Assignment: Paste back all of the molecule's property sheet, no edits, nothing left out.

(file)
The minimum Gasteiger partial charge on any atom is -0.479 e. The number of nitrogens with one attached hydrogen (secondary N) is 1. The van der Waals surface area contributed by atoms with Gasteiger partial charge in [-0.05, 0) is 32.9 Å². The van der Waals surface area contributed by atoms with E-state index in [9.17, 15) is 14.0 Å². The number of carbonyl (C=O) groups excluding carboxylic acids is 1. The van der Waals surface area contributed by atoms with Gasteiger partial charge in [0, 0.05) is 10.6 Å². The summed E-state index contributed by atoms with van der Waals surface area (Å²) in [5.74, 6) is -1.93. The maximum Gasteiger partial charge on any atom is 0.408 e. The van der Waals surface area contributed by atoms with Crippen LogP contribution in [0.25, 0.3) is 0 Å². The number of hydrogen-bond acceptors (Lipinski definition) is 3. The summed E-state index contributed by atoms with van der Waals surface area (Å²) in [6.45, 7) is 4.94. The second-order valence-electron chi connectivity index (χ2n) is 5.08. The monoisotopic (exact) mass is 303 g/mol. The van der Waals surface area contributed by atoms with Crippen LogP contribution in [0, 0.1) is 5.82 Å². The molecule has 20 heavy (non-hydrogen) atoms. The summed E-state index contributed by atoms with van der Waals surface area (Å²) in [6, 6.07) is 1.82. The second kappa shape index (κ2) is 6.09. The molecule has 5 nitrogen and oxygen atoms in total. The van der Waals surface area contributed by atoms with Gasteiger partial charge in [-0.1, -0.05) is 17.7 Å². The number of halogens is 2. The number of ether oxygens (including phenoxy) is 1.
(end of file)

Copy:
The minimum Gasteiger partial charge on any atom is -0.479 e. The number of nitrogens with one attached hydrogen (secondary N) is 1. The van der Waals surface area contributed by atoms with Gasteiger partial charge in [-0.05, 0) is 32.9 Å². The van der Waals surface area contributed by atoms with E-state index in [9.17, 15) is 14.0 Å². The number of carbonyl (C=O) groups excluding carboxylic acids is 1. The van der Waals surface area contributed by atoms with Gasteiger partial charge in [0, 0.05) is 10.6 Å². The summed E-state index contributed by atoms with van der Waals surface area (Å²) in [5.74, 6) is -1.93. The maximum Gasteiger partial charge on any atom is 0.408 e. The van der Waals surface area contributed by atoms with Crippen LogP contribution in [0.25, 0.3) is 0 Å². The number of hydrogen-bond acceptors (Lipinski definition) is 3. The summed E-state index contributed by atoms with van der Waals surface area (Å²) in [6.45, 7) is 4.94. The second-order valence-electron chi connectivity index (χ2n) is 5.08. The monoisotopic (exact) mass is 303 g/mol. The van der Waals surface area contributed by atoms with Crippen LogP contribution in [0, 0.1) is 5.82 Å². The molecule has 20 heavy (non-hydrogen) atoms. The summed E-state index contributed by atoms with van der Waals surface area (Å²) in [6, 6.07) is 1.82. The second kappa shape index (κ2) is 6.09. The molecule has 5 nitrogen and oxygen atoms in total. The van der Waals surface area contributed by atoms with Gasteiger partial charge in [-0.1, -0.05) is 17.7 Å². The number of halogens is 2. The number of ether oxygens (including phenoxy) is 1.